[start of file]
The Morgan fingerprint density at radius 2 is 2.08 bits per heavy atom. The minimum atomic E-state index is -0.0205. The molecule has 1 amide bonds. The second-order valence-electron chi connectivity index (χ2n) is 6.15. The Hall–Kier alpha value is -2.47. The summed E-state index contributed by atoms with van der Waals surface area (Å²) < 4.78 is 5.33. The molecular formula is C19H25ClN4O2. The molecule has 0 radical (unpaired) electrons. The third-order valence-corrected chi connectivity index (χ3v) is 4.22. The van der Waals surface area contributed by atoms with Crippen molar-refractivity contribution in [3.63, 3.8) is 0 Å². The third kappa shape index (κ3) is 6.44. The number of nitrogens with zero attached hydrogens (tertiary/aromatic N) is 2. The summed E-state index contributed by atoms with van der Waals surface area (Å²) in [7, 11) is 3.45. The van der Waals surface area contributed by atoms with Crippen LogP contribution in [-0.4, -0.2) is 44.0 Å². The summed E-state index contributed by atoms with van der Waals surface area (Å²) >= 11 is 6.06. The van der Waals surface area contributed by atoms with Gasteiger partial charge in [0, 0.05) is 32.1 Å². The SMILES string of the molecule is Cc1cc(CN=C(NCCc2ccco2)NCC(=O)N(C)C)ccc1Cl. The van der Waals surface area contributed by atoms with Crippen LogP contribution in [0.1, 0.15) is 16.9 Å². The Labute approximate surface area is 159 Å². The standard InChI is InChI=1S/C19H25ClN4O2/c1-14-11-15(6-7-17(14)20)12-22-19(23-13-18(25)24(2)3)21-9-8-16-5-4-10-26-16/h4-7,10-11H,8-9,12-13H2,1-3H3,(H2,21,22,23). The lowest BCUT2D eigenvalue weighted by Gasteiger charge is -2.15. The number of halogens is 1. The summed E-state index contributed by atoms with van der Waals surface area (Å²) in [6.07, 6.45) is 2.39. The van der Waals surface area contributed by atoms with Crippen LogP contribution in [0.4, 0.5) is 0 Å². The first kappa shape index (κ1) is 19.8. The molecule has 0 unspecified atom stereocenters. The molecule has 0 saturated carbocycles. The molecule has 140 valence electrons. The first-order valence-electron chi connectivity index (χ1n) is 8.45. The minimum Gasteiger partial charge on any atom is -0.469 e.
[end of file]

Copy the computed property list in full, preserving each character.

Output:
The Morgan fingerprint density at radius 2 is 2.08 bits per heavy atom. The minimum atomic E-state index is -0.0205. The molecule has 1 amide bonds. The second-order valence-electron chi connectivity index (χ2n) is 6.15. The Hall–Kier alpha value is -2.47. The summed E-state index contributed by atoms with van der Waals surface area (Å²) < 4.78 is 5.33. The molecular formula is C19H25ClN4O2. The molecule has 0 radical (unpaired) electrons. The third-order valence-corrected chi connectivity index (χ3v) is 4.22. The van der Waals surface area contributed by atoms with Crippen molar-refractivity contribution in [3.63, 3.8) is 0 Å². The third kappa shape index (κ3) is 6.44. The number of nitrogens with zero attached hydrogens (tertiary/aromatic N) is 2. The summed E-state index contributed by atoms with van der Waals surface area (Å²) in [7, 11) is 3.45. The van der Waals surface area contributed by atoms with Crippen LogP contribution in [-0.4, -0.2) is 44.0 Å². The summed E-state index contributed by atoms with van der Waals surface area (Å²) >= 11 is 6.06. The van der Waals surface area contributed by atoms with Gasteiger partial charge in [0, 0.05) is 32.1 Å². The SMILES string of the molecule is Cc1cc(CN=C(NCCc2ccco2)NCC(=O)N(C)C)ccc1Cl. The van der Waals surface area contributed by atoms with Crippen LogP contribution in [0.1, 0.15) is 16.9 Å². The Labute approximate surface area is 159 Å². The standard InChI is InChI=1S/C19H25ClN4O2/c1-14-11-15(6-7-17(14)20)12-22-19(23-13-18(25)24(2)3)21-9-8-16-5-4-10-26-16/h4-7,10-11H,8-9,12-13H2,1-3H3,(H2,21,22,23). The lowest BCUT2D eigenvalue weighted by Gasteiger charge is -2.15. The number of halogens is 1. The summed E-state index contributed by atoms with van der Waals surface area (Å²) in [6.07, 6.45) is 2.39. The van der Waals surface area contributed by atoms with Crippen LogP contribution in [0.4, 0.5) is 0 Å². The first kappa shape index (κ1) is 19.8. The molecule has 0 unspecified atom stereocenters. The molecule has 0 saturated carbocycles. The molecule has 140 valence electrons. The first-order valence-electron chi connectivity index (χ1n) is 8.45. The minimum Gasteiger partial charge on any atom is -0.469 e.